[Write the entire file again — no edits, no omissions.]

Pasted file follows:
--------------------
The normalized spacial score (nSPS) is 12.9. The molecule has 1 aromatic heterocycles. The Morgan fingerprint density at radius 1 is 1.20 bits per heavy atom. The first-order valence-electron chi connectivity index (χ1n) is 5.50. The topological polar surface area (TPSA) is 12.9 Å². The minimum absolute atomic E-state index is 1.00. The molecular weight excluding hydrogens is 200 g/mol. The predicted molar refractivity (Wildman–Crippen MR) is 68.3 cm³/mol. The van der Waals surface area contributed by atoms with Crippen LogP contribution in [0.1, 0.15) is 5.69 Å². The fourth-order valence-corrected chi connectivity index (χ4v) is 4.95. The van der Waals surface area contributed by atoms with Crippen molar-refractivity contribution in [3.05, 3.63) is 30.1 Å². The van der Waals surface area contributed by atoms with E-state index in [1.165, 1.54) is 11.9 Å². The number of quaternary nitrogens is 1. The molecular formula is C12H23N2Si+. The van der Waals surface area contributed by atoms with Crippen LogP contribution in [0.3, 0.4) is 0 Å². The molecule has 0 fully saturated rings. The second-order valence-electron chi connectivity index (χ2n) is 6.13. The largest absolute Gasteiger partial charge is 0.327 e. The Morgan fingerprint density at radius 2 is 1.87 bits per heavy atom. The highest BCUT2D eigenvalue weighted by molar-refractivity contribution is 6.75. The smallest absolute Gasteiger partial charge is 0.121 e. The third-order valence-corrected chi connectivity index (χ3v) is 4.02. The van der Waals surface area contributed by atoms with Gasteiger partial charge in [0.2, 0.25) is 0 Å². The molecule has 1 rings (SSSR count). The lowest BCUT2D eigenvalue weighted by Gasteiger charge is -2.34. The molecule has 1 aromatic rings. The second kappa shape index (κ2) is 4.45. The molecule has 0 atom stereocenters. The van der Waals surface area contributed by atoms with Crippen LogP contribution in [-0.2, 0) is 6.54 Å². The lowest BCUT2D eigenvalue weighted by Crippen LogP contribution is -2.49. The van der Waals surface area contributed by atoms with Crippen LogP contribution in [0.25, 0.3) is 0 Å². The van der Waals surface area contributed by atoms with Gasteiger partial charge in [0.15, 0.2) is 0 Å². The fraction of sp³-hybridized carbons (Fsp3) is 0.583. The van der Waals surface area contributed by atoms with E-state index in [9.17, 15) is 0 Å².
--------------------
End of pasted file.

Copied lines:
The normalized spacial score (nSPS) is 12.9. The molecule has 1 aromatic heterocycles. The Morgan fingerprint density at radius 1 is 1.20 bits per heavy atom. The first-order valence-electron chi connectivity index (χ1n) is 5.50. The topological polar surface area (TPSA) is 12.9 Å². The minimum absolute atomic E-state index is 1.00. The molecular weight excluding hydrogens is 200 g/mol. The predicted molar refractivity (Wildman–Crippen MR) is 68.3 cm³/mol. The van der Waals surface area contributed by atoms with Crippen LogP contribution in [0.1, 0.15) is 5.69 Å². The fourth-order valence-corrected chi connectivity index (χ4v) is 4.95. The van der Waals surface area contributed by atoms with Crippen molar-refractivity contribution in [3.05, 3.63) is 30.1 Å². The van der Waals surface area contributed by atoms with E-state index in [1.165, 1.54) is 11.9 Å². The number of quaternary nitrogens is 1. The molecular formula is C12H23N2Si+. The van der Waals surface area contributed by atoms with Crippen LogP contribution in [0.3, 0.4) is 0 Å². The molecule has 0 fully saturated rings. The second-order valence-electron chi connectivity index (χ2n) is 6.13. The largest absolute Gasteiger partial charge is 0.327 e. The Morgan fingerprint density at radius 2 is 1.87 bits per heavy atom. The highest BCUT2D eigenvalue weighted by molar-refractivity contribution is 6.75. The smallest absolute Gasteiger partial charge is 0.121 e. The third-order valence-corrected chi connectivity index (χ3v) is 4.02. The van der Waals surface area contributed by atoms with Gasteiger partial charge in [0.2, 0.25) is 0 Å². The molecule has 1 rings (SSSR count). The lowest BCUT2D eigenvalue weighted by Gasteiger charge is -2.34. The molecule has 1 aromatic rings. The second kappa shape index (κ2) is 4.45. The molecule has 0 atom stereocenters. The van der Waals surface area contributed by atoms with Crippen LogP contribution in [-0.2, 0) is 6.54 Å². The lowest BCUT2D eigenvalue weighted by Crippen LogP contribution is -2.49. The van der Waals surface area contributed by atoms with Crippen LogP contribution in [0.25, 0.3) is 0 Å². The van der Waals surface area contributed by atoms with Gasteiger partial charge in [0.15, 0.2) is 0 Å². The fraction of sp³-hybridized carbons (Fsp3) is 0.583. The van der Waals surface area contributed by atoms with E-state index in [9.17, 15) is 0 Å².